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It’s not uncommon these days to meet a significant other online. A 2010 survey conducted by online dating company Match.com found that 1 in 6 marriages is now between people who met via online dating. Increasingly, our pets play significant roles in choosing potential dates or mates. When you’re looking for love, it’s important that your loved ones at the very least get along with your new boyfriend or girlfriend. For many of us, that means potential boyfriends or girlfriends must pass the “cat test.”
“When I was single, I always let my cat choose my mates,” says Layla Morgan Wilde, who met her husband online 10 years ago. “If my cat, Merlin, didn’t like a date, he’d pace back and forth in front of the person, giving me the hairy eyeball. He was like a magic date-o-meter. If he did that, there was never a second date.”
The Cat Lover’s Profile
When it comes to dating online, cat owners frequently mention their cats, include cats in profile photos or require that potential dates love cats too. “Anecdotally, I’ve seen a lot of JDate profiles that mention pets being important parts of people’s lives,” says Arielle Schechtman, a spokeswoman for JDate.com, an online dating community for Jewish singles. “It’s definitely a common interest and love that people share.”
Pet ownership isn’t factored in to online dating site eHarmony’s compatibility system, but users are able to select up to five pets they have or like in a section called “Something to Talk About.” Forty-five percent of eHarmony users select dogs and cats, says spokeswoman Whitney Standring-Trueblood.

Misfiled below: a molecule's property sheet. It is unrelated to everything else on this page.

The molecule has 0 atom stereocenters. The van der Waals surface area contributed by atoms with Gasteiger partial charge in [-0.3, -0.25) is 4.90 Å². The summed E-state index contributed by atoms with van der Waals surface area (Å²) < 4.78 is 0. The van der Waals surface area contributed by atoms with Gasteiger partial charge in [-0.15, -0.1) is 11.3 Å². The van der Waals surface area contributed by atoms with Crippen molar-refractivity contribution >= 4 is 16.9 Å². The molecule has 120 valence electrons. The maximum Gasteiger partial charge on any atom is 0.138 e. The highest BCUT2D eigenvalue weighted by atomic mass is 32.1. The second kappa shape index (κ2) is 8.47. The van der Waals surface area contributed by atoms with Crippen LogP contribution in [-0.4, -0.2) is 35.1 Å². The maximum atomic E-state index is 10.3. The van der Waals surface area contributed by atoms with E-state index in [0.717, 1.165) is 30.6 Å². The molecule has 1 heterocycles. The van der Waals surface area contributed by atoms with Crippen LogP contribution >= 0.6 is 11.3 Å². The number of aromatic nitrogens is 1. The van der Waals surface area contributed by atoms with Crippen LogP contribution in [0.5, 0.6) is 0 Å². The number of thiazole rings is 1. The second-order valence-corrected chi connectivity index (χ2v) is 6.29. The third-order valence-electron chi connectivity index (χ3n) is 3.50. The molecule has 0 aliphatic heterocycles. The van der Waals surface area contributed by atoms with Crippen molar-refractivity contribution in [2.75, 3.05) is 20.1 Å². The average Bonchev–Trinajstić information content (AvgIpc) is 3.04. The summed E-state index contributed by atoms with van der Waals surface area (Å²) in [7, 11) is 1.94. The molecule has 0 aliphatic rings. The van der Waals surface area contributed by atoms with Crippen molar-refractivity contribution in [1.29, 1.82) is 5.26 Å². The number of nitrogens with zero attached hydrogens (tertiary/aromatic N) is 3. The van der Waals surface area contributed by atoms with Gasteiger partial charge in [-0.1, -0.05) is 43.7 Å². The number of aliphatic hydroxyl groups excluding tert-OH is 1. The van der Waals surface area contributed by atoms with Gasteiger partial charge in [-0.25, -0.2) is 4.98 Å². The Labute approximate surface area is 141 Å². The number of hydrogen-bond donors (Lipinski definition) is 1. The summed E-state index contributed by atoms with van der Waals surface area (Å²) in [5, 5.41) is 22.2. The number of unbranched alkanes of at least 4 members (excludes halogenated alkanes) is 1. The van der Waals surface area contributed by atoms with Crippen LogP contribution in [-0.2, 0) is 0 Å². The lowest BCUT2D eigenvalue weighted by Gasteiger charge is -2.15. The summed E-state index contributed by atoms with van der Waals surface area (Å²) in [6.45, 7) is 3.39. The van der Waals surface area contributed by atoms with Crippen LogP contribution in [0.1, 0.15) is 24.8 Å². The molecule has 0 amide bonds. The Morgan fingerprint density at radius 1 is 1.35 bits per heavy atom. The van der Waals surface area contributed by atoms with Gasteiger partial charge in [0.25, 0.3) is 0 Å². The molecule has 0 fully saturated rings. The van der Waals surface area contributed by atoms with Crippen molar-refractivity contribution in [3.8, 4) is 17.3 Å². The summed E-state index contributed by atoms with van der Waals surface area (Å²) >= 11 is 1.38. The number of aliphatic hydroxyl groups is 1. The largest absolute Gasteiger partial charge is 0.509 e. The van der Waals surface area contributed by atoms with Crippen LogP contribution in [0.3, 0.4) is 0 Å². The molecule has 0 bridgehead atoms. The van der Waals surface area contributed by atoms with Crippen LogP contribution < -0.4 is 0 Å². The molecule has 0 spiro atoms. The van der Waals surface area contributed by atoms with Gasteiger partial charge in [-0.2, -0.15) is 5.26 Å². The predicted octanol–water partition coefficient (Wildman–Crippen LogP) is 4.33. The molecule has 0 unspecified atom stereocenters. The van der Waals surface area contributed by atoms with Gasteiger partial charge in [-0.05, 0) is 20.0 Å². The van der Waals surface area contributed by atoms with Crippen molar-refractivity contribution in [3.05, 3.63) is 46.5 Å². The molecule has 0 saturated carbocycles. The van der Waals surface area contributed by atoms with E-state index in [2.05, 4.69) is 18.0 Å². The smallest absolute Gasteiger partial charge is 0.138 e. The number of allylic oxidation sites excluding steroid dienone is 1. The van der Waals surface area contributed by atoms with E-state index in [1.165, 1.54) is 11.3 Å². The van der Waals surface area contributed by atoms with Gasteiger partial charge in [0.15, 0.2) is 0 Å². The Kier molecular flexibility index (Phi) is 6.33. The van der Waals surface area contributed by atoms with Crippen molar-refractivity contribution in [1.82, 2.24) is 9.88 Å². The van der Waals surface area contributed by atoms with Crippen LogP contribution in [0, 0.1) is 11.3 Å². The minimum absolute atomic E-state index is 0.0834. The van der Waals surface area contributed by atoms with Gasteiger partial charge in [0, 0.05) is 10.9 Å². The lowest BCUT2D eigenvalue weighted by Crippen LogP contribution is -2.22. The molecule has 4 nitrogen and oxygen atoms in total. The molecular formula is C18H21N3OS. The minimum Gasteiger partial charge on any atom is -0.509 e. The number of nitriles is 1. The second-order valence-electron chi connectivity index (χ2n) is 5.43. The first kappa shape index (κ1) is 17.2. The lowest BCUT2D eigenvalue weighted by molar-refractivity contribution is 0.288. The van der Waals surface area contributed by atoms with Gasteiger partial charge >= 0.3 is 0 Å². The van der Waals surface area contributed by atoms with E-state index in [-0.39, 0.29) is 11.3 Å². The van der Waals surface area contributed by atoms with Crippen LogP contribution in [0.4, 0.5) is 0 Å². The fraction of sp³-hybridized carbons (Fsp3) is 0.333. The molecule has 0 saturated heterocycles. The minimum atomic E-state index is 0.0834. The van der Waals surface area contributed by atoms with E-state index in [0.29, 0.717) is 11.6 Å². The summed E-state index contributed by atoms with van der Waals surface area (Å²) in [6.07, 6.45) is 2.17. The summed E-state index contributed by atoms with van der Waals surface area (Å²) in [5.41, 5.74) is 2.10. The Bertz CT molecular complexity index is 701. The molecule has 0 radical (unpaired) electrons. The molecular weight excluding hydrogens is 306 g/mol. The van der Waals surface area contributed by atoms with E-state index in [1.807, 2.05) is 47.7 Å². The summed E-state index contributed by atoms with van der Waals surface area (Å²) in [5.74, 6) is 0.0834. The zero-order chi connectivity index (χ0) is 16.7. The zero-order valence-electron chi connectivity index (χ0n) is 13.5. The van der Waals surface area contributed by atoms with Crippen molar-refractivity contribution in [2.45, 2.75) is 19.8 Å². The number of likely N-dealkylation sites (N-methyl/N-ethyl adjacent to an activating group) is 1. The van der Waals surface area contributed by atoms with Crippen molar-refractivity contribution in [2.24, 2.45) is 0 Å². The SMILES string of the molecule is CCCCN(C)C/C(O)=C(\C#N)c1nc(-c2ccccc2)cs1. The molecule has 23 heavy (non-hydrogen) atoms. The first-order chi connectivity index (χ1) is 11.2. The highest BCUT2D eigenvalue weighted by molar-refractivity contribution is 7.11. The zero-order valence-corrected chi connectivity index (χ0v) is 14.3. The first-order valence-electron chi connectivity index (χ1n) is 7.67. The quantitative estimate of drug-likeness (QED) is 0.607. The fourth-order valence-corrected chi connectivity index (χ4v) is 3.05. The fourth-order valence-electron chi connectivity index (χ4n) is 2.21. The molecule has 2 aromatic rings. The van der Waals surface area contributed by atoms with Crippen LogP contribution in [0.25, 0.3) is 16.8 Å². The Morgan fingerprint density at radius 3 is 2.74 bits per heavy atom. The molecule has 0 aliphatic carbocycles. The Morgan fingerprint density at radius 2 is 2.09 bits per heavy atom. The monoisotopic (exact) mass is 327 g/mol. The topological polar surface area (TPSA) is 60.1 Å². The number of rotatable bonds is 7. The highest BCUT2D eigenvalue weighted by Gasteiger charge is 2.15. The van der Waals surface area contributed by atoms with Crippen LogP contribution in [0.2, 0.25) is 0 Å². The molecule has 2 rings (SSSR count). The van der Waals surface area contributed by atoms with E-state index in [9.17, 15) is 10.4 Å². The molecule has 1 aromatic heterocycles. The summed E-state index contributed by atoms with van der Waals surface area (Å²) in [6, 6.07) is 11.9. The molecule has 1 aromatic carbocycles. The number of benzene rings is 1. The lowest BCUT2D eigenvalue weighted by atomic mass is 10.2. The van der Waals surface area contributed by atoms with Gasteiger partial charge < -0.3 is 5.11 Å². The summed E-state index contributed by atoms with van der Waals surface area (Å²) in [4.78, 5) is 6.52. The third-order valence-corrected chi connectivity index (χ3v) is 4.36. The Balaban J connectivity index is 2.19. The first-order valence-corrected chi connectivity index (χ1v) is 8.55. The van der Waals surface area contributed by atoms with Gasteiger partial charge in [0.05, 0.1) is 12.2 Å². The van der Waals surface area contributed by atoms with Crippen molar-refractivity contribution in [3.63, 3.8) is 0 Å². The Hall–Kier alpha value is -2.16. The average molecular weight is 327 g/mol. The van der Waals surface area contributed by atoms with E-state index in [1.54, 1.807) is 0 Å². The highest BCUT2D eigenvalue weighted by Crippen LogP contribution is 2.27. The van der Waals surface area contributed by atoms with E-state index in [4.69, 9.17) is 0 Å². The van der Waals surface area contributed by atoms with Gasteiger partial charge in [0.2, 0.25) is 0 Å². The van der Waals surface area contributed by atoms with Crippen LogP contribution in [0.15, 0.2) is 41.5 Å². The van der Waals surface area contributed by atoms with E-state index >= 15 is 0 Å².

A mutual affection for cats plays such an important role for many singles that a number of online dating communities now target cat-lovers or pet owners. Sites such as DateMyPet.com focus on the connections owners have with their animals and help them try to find similar dates or mates.
Why Your Cat Matters in Relationships
Wilde first noticed cat/dating issues when she fielded rescue calls for a cat rescue organization she founded in the late 1990s. “The saddest cases were women who wanted to get rid of their cat because of a boyfriend or a fiance,” says Wilde, who works as a life coach and cat behaviorist. “A relationship between a cat-lover and non-cat-lover has the odds stacked against it. Occasionally, it’s possible to turn someone who doesn’t like cats into a cat person. It depends on the person’s past experience with cats, their cultural background, any negative association or whether they are allergic to cats.”
For cat owners, it is indeed best to know upfront where a potential spouse stands on a beloved pet. Advises Wilde: “Don’t wait until you’re ready to walk down the aisle before asking, ‘Do you like cats?’”
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